Friday, September 12, 2008

Moment of Truth?

Well, sort of. Hurricane Ike is bearing down on the Texas coast, and although we are not in it's direct path, we are expecting heavy rains and potentially damaging winds this weekend. Not a true "disaster", but still a chance to evaluate our preparedness. Here are a few areas that we took a look at to make sure we were ready:

1. Getting home.
I keep a small amount of supplies in a GTTH bag (Get To The House) at work. My work is most distant from our house, so in the event that the roads were inaccessible, I would be the one walking, or choosing to stay at work. Everyone else is less than a 30 minute walk from home. I have water in my bag, several power bars, a flashlight, small first aid kit (finding a balance here was tough, to keep it small enough to carry, I can treat only very basic cuts and scrapes, but it does include a US military triangular bandage, which is good for larger wounds), mylar emergency blanket, multitool, whistle, mirror and firestarting kit. I can possibly supplement this with the extra supplies I keep at my desk (tea, bouillon cubes, hard candy, water). If I can get to the truck in the parking lot, I can access more water and my "self defense" gear. I carry a pocket knife and wear comfortable shoes to work, so I think I am good if I have to hoof it.

2. At Home:
I am happy to report that my hurricane shopping consisted of a case of Dr. Pepper, an extra loaf of bread and stuff to make Navy Beans and cornbread for Saturday. We are stocked for several weeks on food, and although I am not happy with our current supply of water, we can fill the tubs and drain the water heater if needed. As long as the gas stays on, we can cook inside, and if it goes off, we have the propane grill and a gas fired camping stove to handle things. My only real concern is the air conditioning. If power stays off for more than 2 days and the storm has passed, it will get pretty hot and humid pretty quick. We either stick it out, or Bug Out and stay with family who are unaffected.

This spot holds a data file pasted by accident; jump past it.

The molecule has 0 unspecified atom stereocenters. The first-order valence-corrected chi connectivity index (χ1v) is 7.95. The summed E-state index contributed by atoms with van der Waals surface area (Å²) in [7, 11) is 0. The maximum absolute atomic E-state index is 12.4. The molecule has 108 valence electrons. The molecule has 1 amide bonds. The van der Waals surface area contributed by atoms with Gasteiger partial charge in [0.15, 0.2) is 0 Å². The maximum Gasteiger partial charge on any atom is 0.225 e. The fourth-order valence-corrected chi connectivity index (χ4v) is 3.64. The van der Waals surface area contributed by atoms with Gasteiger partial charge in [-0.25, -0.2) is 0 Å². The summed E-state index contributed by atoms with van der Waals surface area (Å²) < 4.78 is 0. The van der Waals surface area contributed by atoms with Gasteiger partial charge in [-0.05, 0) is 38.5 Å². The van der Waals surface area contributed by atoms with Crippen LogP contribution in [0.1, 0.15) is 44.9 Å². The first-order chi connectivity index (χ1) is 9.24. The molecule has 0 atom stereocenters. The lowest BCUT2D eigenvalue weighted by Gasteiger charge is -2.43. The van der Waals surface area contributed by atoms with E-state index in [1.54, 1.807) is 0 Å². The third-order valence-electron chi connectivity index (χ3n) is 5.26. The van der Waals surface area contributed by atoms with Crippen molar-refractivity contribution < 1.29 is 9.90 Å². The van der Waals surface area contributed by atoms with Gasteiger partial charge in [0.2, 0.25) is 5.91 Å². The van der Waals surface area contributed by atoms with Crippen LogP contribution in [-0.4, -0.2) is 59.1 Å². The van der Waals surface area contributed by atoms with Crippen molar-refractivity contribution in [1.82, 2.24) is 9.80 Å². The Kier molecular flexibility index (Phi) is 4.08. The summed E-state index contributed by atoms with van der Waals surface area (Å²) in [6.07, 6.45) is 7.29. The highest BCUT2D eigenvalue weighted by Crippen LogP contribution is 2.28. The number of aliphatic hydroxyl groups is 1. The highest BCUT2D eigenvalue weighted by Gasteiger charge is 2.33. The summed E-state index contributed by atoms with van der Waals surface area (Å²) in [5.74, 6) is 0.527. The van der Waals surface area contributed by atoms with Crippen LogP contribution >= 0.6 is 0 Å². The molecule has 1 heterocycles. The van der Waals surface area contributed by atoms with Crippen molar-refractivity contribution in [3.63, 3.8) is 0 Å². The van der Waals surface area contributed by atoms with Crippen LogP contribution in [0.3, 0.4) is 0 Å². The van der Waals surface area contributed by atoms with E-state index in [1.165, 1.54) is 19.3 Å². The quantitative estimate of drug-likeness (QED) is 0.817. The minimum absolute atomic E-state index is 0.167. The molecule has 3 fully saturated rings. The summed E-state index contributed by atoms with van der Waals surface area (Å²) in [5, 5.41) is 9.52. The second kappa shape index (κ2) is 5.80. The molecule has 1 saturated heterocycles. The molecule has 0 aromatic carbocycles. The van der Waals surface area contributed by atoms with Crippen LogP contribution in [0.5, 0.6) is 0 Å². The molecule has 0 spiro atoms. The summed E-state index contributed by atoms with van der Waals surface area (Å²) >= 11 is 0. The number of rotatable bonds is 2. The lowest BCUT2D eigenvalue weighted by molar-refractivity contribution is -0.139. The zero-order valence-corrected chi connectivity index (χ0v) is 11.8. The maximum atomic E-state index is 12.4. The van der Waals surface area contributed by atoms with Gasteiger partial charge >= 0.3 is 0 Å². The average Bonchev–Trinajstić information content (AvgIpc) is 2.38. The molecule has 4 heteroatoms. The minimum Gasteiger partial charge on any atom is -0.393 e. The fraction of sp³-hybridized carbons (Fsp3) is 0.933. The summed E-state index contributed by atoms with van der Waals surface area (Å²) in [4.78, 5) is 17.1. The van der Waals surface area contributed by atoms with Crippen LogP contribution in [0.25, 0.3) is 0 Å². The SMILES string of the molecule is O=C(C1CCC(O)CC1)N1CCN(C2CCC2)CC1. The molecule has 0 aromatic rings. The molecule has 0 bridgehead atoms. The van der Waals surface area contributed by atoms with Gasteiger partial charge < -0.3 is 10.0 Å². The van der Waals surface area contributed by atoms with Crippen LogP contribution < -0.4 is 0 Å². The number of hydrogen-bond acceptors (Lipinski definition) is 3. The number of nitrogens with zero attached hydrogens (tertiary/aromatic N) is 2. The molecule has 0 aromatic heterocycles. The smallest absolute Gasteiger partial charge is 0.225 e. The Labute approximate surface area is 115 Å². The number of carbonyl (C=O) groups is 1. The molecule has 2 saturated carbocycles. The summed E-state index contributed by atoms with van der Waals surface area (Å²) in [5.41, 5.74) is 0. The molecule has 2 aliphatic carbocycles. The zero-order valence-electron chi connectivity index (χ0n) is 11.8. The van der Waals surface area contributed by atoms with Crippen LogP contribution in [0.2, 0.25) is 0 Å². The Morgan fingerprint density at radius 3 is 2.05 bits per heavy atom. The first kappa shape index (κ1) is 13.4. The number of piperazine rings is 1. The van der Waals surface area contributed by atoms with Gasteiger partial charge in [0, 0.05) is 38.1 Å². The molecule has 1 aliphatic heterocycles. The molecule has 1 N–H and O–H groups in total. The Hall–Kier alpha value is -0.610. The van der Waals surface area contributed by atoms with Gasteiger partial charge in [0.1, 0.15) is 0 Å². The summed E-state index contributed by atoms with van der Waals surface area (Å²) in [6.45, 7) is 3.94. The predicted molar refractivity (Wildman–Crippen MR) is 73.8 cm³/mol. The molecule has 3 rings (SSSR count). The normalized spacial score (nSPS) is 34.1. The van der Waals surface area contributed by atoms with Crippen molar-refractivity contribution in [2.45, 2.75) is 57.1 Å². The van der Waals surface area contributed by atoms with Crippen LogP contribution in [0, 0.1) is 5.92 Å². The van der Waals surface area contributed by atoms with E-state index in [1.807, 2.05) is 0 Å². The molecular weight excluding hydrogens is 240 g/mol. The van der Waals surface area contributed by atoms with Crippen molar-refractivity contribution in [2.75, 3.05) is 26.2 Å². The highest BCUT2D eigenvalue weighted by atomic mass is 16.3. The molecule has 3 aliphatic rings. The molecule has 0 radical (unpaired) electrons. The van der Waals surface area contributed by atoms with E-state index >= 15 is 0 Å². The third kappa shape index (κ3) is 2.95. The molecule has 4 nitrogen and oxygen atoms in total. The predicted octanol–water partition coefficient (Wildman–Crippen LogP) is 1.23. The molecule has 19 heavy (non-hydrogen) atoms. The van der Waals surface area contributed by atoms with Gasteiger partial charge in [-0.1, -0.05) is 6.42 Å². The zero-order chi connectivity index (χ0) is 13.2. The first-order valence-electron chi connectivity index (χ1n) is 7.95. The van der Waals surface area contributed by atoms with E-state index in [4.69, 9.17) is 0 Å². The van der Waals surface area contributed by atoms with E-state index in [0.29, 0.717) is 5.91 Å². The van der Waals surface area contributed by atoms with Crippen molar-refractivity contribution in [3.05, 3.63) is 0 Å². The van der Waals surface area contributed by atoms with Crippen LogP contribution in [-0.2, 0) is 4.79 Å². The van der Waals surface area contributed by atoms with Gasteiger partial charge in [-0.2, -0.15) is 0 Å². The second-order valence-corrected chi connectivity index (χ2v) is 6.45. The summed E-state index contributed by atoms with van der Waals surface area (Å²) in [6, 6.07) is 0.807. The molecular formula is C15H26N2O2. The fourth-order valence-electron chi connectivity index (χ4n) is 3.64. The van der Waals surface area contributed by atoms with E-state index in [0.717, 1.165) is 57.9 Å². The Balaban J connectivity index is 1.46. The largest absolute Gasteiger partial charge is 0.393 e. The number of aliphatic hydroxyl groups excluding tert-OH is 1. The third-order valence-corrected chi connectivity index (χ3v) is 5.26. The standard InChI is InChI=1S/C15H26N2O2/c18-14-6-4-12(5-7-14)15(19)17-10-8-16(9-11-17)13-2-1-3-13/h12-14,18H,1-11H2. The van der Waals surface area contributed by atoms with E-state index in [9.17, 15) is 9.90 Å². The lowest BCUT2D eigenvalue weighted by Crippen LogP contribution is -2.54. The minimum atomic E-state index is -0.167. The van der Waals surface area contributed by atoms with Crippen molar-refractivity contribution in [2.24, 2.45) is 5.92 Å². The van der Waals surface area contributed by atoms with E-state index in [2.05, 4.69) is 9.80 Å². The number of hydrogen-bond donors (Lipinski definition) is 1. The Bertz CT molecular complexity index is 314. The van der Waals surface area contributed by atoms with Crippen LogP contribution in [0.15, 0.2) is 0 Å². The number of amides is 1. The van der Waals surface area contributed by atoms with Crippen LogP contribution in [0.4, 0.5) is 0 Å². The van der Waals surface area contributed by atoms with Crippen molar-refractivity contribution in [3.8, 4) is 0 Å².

3. Other Issues
The cars are all at least half full and there is a can of gas in the garage. Gas prices have shot up this week already, but no shortages are reported. If we were directly in the path, I would go ahead and fill all 3 vehicles up, but we will wait on the hopes that prices will retreat after the storm passes. All 3 vehicles could make it a minimum of 300 miles on the gas in them, and if we consolidated and took gas from 2 of them, we have a range of probably 600-700 miles.
We do not own a generator. I have never considered this a good investment. In order to get a generator big enough to run the whole house (and air conditioner) we would end up spending a lot more than I would want to, and a small generator will only run the basics. I have done a run down of electrical items in our house, and there is nothing we can't live without. We have candles and lantern for lights, our emergency food does not need refrigeration, and we have battery operated radios. We can even charge our cell phones from the cars. I just can't see spending the money to get a generator.

I think we are good to go and the storm has given us a chance to find out if our preparations are adequate. Another good side effect has been the opportunity to talk to others about planning ahead. If I can make some converts and get a few people to change their mindset, that is a few less who will be looting in my neighborhood!

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